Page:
Elsevier's new API approach to Content Mining should be avoided by all Librarians

Yesterday Elsevier updated its approach to Text and Data Mining. This is a rapid response . Elsevier’s material is at http://www.elsevier.com/connect/how-does-elseviers-text-mining-policy-work-with-new-uk-tdm-law and is italicised here.  My emphasis in Elsevier’s text is [thus]. My comments interleaved.
TL;DR [summary] Elsevier’s new approach is unnecessary and should be avoided by all libraries and researchers.
Some arguments below suggest that mining is better and easier with Elsevier’s APIs. This is an untested assertion. There are many Free and Open tools that can mine content. Unix tools are quite satisfactory and we have developed Free and Open content mining tools at http://contentmine.org . 
There is a SUMMARY at the end
How does Elsevier’s text mining policy work with new UK TDM law?
By Gemma Hersh | Posted on 9 June 2014
In January, Elsevier announced a new text and data mining policy, which allows academic researchers at subscribing institutions to text mine subscribed content for non-commercial research purposes.
PMR: we and others showed that this was deeply and utterly flawed and contained many clauses which were solely for Elsevier’s benefit.
Last week, a new UK text and data mining copyright exception came into force which allows researchers with lawful access to works to make copies of these for the purposes of non-commercial text and data mining. Accordingly, it’s is a good opportunity to reflect on how our policy and the exception work together.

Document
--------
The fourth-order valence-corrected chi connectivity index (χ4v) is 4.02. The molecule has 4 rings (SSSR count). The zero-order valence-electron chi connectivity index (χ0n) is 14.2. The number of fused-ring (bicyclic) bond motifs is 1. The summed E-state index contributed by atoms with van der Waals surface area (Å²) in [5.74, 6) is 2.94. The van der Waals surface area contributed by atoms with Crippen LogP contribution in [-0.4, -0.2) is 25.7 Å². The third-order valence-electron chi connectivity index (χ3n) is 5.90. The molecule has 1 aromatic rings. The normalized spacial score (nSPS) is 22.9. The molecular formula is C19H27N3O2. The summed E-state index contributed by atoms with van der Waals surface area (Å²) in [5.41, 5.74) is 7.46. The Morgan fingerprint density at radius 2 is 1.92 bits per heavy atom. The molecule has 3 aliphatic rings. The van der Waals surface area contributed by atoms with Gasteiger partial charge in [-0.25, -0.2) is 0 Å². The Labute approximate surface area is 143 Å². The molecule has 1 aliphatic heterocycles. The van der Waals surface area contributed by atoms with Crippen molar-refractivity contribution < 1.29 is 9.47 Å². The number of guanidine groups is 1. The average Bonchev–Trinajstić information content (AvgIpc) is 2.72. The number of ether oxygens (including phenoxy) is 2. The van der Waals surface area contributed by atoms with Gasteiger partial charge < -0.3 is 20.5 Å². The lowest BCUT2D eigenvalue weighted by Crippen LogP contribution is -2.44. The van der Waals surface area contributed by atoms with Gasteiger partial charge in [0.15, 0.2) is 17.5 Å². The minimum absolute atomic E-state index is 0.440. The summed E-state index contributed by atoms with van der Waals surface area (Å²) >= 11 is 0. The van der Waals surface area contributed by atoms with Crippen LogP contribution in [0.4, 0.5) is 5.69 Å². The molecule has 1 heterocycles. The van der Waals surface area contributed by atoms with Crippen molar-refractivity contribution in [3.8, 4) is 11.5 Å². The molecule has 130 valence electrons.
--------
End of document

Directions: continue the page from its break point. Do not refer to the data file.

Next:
YES, and my blogs posts will reflect. Note that I have lawful access to all works I want to mine for my non-commercial research processes
Elsevier and the UK TDM copyright exception
A new UK text and data mining copyright exception came into force on June 1st. What is it and how do Elsevier’s systems accommodate this requirement?

  • An exception to copyright is when someone is allowed to copy a work without seeking the permission of the rights holder. In this instance, researchers with lawful access to works published by Elsevier can copy these without asking,  [using tools we have provided for this purpose], provided they are doing the copying to carry out non-commercial text and data mining.

The highlighted phrase is completely spurious. We can copy the material with OUR tools which are Open. or with anyone else’s such as GNU/Linux Tools. Many readers may misread this phrase as part of the legislation – it is FUD and its introduction is completely irresponsible

  • Elsevier offers an Application Programming Interface (API) to facilitate text and data mining of content held on Science Direct. This API makes the process [easier and more efficient] for researchers compared to manual downloading and mining of articles. It also helps us to provide a good experience to human readers and to miners at the same time.

This is an untested assertion and written from a marketing perspective rather than an actual study. It is unlikely to be easier than FreeOpen tools which work for all publishers’ output.

  • Under the UK legislation, publishers can use “reasonable measures to maintain the stability and security” of their networks, and so the [requirement to use] this API is fully compatible with the copyright exception.